Woken Furies

Woken Furies

Takeshi Kovacs Book 3

Richard Morgan

Fury (n):

1 a intense, disordered and often destructive rage …

2 wild, disordered force or activity

3a any of the three avenging deities who in Greek mythology punished crimes

3b an angry or vengeful woman

The New English Penguin Dictionary 2001


The place they woke me in would have been carefully prepared.

The same for the reception chamber where they laid out the deal. The Harlan family don’t do anything by halves and, as anyone who’s been Received can tell you, they like to make a good impression. Gold-flecked black décor to match the family crests on the walls, ambient subsonics to engender a tear-jerking sense that you’re in the presence of nobility. Some Martian artefact in a corner, quietly implying the transition of global custody from our long-vanished unhuman benefactors to the firmly modern hand of the First Families oligarchy. The inevitable holosculpture of old Konrad Harlan himself in triumphal planetary discoverer mode. One hand raised high, the other shading his face against the glare of an alien sun. Stuff like that.

So here comes Takeshi Kovacs, surfacing from a sunken bath full of tank gel, sleeved into who knows what new flesh, spluttering into the soft pastel light and helped upright by demure court attendants in cutaway swimming costumes. Towels of immense fluffiness to clean off the worst of the gel and a robe of similar material for the short walk to the next room. A shower, a mirror—better get used to that face, soldier—a new set of clothes to go with the new sleeve, and then on to the audience chamber for an interview with a member of the Family. A woman, of course. There was no way they’d use a man, knowing what they did about my background.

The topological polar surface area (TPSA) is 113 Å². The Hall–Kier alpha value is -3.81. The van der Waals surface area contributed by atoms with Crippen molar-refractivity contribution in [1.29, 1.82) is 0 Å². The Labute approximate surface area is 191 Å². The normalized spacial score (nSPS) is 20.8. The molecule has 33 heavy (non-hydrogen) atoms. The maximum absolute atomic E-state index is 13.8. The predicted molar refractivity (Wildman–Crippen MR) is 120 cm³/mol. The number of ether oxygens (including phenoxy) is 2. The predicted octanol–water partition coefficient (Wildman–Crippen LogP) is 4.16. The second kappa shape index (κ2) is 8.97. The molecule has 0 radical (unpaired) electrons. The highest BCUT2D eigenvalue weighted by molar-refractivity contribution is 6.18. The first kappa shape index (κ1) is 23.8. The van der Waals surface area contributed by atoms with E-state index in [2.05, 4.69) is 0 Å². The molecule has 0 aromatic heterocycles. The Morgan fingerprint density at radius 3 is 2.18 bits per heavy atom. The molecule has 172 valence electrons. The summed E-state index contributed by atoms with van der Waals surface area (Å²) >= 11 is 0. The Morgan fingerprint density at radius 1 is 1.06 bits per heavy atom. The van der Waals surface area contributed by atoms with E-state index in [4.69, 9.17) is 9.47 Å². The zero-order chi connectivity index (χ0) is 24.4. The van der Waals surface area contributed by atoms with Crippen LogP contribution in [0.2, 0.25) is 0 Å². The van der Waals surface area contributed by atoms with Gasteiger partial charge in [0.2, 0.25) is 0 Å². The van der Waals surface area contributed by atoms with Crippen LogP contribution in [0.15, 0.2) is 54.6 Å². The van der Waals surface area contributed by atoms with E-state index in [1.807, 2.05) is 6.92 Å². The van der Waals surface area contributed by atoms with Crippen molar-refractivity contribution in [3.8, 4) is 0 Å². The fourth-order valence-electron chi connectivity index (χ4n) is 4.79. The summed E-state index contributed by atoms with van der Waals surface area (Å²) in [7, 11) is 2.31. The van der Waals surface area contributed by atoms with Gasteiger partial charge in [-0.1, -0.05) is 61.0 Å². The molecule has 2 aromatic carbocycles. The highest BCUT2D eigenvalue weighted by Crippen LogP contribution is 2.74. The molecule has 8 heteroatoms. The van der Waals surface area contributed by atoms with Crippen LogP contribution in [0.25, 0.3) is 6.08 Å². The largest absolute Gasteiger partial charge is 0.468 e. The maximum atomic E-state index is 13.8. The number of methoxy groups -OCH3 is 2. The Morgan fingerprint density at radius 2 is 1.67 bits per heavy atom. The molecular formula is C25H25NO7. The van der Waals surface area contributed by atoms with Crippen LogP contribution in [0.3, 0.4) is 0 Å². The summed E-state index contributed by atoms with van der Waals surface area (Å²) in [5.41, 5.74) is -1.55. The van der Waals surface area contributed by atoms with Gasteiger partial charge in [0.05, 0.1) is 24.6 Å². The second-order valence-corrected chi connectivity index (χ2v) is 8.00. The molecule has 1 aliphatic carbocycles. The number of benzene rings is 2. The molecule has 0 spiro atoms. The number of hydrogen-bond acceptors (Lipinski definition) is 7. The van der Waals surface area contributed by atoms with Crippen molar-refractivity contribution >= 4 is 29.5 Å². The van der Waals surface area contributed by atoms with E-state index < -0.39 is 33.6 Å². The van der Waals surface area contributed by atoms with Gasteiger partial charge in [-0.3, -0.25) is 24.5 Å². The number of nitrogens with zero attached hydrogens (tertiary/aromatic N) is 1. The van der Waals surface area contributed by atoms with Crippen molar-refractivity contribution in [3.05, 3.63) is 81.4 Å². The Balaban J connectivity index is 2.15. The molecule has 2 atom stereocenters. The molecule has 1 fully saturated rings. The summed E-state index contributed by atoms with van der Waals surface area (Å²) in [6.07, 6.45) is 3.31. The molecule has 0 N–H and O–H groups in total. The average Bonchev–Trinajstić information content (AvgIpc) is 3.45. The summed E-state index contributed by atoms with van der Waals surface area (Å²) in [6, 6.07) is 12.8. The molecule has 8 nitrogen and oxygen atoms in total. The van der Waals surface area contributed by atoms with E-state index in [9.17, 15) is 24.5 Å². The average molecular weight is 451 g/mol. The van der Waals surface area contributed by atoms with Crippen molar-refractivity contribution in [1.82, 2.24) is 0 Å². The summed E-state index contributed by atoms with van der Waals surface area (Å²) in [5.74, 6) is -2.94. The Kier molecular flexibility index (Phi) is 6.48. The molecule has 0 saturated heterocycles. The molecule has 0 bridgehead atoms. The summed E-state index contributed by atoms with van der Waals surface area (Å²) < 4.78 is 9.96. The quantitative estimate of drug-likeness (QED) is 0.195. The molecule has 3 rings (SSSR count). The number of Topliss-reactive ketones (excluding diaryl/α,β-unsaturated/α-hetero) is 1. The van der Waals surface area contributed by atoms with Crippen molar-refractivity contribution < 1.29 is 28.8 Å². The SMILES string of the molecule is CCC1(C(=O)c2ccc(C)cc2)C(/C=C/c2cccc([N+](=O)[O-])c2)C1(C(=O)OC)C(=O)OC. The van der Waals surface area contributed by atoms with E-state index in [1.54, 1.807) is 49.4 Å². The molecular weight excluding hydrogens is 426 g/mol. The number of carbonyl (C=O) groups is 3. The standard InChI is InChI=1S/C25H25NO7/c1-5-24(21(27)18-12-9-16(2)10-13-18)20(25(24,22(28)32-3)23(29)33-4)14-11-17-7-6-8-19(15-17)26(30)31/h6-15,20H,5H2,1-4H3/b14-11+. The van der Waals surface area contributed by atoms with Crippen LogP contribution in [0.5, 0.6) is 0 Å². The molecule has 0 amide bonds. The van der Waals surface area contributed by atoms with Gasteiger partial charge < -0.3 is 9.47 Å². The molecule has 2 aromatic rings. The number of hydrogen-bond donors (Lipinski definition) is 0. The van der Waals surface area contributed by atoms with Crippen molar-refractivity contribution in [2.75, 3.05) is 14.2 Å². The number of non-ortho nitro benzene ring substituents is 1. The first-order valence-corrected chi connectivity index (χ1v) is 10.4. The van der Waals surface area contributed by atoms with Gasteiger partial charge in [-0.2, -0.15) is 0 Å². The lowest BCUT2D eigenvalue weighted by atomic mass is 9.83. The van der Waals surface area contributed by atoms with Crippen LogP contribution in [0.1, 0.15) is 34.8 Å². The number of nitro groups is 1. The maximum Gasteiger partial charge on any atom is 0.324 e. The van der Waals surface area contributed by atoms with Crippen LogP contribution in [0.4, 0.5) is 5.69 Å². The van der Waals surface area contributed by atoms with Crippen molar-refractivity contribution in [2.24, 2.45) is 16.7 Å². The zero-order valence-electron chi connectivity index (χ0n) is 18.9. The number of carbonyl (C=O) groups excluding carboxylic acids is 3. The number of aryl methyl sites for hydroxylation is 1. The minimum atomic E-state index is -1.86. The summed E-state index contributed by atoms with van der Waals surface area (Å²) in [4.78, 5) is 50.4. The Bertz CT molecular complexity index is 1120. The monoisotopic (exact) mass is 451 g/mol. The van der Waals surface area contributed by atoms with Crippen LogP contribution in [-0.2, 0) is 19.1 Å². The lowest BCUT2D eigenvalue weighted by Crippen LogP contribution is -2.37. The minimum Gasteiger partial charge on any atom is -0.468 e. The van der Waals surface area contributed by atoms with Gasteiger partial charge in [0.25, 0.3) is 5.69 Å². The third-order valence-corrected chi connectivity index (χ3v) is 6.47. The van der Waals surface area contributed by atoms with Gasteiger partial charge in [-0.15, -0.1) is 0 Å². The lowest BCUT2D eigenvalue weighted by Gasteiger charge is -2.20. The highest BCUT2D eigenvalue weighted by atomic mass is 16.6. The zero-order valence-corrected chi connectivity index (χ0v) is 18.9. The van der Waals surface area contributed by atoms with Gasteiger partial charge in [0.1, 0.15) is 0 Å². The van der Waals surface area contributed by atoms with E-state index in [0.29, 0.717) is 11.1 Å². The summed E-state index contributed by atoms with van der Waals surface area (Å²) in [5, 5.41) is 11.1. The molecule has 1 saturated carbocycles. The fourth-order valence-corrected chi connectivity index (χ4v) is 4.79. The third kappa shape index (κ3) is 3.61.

Abandoned by an alcoholic father at age ten, raised alongside two younger sisters, a lifetime of sporadically psychotic reaction when presented with patriarchal authority figures. No, it was a woman. Some urbane executive aunt, a secret service caretaker for the Harlan family’s less public affairs. An understated beauty in a custom-grown clone sleeve, probably in its early forties, standard reckoning.

“Welcome back to Harlan’s World, Kovacs-san. Are you comfortable?”

“Yeah. You?”

Smug insolence. Envoy training conditions you to absorb and process environmental detail at speeds normal humans can only dream about. Looking around, the Envoy Takeshi Kovacs knows in split seconds, has known since the sunken bath awakening, that he’s in demand.

“I? You may call me Aiura.” The language is Amanglic, not Japanese, but the beautifully constructed misunderstanding of the question, the elegant evasion of offence without resorting to outrage, traces a clean line back to the First Families’ cultural roots. The woman gestures, equally elegantly. “Though who I am isn’t very important in this matter. I think it’s clear to you who I represent.”

“Yes, it’s clear.” Perhaps it’s subsonics, perhaps just the woman’s sober response to my levity that dampens the arrogance in my tone. Envoys soak up what’s around them, and to some extent that’s a contaminative process. You often find yourself taking to observed behaviour instinctively, especially if your Envoy intuition grasps that behaviour as advantageous in the current surroundings. “So I’m on secondment.”

Aiura coughs, delicately.

“In a manner of speaking, yes.”

“Solo deployment?” Not unusual in itself, but not much fun either. Being part of an Envoy team gives you a sense of confidence you can’t get from working with ordinary human beings.

“Yes. That is to say, you will be the only Envoy involved. More conventional resources are at your disposal in great number.”

“That sounds good.”

“Let us hope so.”

“So what do you want me to do?”

Another delicate throat-clearing. “In due course. May I